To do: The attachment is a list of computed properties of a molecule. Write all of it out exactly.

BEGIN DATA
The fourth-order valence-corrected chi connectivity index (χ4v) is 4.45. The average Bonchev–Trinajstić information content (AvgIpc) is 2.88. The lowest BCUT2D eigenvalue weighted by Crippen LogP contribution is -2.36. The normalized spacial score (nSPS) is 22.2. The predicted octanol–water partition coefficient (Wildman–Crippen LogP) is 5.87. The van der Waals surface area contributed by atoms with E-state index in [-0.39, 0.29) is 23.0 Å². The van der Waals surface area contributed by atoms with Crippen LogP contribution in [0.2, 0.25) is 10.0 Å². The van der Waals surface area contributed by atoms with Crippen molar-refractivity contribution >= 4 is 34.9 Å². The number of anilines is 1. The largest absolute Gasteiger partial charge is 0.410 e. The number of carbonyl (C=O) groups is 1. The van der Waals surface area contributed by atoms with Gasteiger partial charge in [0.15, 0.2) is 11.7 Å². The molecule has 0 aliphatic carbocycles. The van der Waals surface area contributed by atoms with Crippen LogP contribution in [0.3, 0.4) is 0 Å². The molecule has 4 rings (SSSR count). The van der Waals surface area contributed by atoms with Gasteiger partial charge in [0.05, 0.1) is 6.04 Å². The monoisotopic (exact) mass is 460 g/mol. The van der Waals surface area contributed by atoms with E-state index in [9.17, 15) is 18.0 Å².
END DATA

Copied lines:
The fourth-order valence-corrected chi connectivity index (χ4v) is 4.45. The average Bonchev–Trinajstić information content (AvgIpc) is 2.88. The lowest BCUT2D eigenvalue weighted by Crippen LogP contribution is -2.36. The normalized spacial score (nSPS) is 22.2. The predicted octanol–water partition coefficient (Wildman–Crippen LogP) is 5.87. The van der Waals surface area contributed by atoms with E-state index in [-0.39, 0.29) is 23.0 Å². The van der Waals surface area contributed by atoms with Crippen LogP contribution in [0.2, 0.25) is 10.0 Å². The van der Waals surface area contributed by atoms with Crippen molar-refractivity contribution >= 4 is 34.9 Å². The number of anilines is 1. The largest absolute Gasteiger partial charge is 0.410 e. The number of carbonyl (C=O) groups is 1. The van der Waals surface area contributed by atoms with Gasteiger partial charge in [0.15, 0.2) is 11.7 Å². The molecule has 0 aliphatic carbocycles. The van der Waals surface area contributed by atoms with Crippen LogP contribution in [0.3, 0.4) is 0 Å². The molecule has 4 rings (SSSR count). The van der Waals surface area contributed by atoms with Gasteiger partial charge in [0.05, 0.1) is 6.04 Å². The monoisotopic (exact) mass is 460 g/mol. The van der Waals surface area contributed by atoms with E-state index in [9.17, 15) is 18.0 Å².